From King Dictionary of Contemporary English
Related topics: Horses, Environment & waste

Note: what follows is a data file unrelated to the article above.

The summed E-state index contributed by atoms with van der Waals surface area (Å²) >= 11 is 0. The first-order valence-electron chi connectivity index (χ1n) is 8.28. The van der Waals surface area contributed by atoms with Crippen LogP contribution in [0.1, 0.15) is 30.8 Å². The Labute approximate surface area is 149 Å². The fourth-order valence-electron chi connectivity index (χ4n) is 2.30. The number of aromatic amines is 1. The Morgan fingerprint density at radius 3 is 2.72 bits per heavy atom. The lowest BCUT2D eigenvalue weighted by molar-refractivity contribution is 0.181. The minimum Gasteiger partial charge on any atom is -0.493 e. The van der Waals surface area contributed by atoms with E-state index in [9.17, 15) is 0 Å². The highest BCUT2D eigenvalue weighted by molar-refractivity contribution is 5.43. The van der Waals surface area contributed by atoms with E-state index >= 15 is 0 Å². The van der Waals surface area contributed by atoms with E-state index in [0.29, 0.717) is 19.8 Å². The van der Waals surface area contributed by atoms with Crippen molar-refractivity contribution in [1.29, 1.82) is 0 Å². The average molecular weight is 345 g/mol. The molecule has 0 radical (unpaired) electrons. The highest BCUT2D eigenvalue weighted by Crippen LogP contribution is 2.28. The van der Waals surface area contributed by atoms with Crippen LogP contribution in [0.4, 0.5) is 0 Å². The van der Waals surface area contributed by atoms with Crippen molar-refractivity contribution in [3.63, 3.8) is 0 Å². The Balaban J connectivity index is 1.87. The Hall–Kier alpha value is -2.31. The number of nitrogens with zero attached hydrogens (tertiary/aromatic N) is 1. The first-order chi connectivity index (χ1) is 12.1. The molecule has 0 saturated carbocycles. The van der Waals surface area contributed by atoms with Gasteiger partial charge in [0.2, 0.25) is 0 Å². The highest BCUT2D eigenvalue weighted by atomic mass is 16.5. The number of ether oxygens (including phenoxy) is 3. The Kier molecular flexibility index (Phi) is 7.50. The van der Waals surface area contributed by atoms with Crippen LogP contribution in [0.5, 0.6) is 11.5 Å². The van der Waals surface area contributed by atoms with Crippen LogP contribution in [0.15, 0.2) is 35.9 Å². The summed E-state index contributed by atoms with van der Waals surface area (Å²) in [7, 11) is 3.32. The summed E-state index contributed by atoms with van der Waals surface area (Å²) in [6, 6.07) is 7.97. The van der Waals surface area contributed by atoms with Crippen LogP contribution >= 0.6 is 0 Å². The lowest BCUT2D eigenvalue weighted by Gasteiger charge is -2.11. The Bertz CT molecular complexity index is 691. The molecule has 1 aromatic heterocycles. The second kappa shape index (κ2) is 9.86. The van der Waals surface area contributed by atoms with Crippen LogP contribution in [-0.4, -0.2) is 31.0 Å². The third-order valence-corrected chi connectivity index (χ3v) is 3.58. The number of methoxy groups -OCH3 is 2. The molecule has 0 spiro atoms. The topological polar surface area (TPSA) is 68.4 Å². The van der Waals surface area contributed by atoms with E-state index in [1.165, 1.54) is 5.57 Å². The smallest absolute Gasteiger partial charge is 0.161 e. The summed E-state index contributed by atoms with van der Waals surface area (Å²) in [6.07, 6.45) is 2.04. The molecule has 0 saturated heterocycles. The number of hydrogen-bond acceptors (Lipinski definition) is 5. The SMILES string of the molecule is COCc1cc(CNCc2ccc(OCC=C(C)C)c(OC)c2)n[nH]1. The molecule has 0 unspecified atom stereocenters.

tiptip1 /tɪp/ ●●● S2 W3 noun 1 end [countable]END/POINT the end of something, especially something pointedtip of He kissed the tip of her nose. the southern tip of South America lights on the wing tips of aeroplanes fingertip(1)2 money [countable]PAY somebody FOR WORK a small amount of additional money that you give to someone such as a waiter or a taxi driver Did you leave a tip?large/generous/big tip I gave the guy a big tip. a $5 tip3 advice [countable]ADVISE a helpful piece of advice Perhaps she could give us a few tips.tip on/for This week's magazine has some tips on healthy eating.handy tip (=useful tip) handy tips for decorating a small flat gardening tips4 the tip of the iceberg5 on the tip of your tongue6 waste [countable] British EnglishSGP an area where unwanted waste is taken and left SYN dump a rubbish tip I’ll take this lot to the tip.7 untidy [singular] British English informalUNTIDY an extremely dirty or untidy place The house was an absolute tip.8 horse race [countable] informalDSHINFORMATION special information about which horse will win a race9 warning [countable] a secret warning or piece of information, especially to police about illegal activities Acting on a tip, the police were able to find and arrest Upton.COLLOCATIONSMeaning 2: a small amount of additional money that you give to someone such as a waiter or a taxi driververbsleave a tipAren’t you going to leave a tip?give somebody a tipKim gave the driver a tip.adjectivesa big/large/generous tipThe service was great and we left a large tip.a 5%/10% etc tipA 15% tip is customary in restaurants.a £2/$5 tipHe gave the waitress a $10 tip. COLLOCATIONSMeaning 3: a helpful piece of adviceverbsgive somebody a tipHe gave me some tips on how to improve my game.pass on a tipThe writer passes on many tips that she has learned over the years.follow a tipTo keep your bike in good condition, follow these simple tips.pick up a tipIf you listen to the show, you’ll pick up some really useful gardening tips.ADJECTIVES/NOUN + tipa good/useful/helpful/handy tipGo to their website to find useful tips on buying and selling a home.a simple tipHe has some simple tips for saving money when you're at the supermarket.cooking tipsMost recipes come with added cooking tips.gardening tipsMarie was always willing to share her gardening tips.beauty tipsThe article contains some useful beauty tips.safety tipsEnsure the safety of your family with a few simple safety tips from the Fire Service.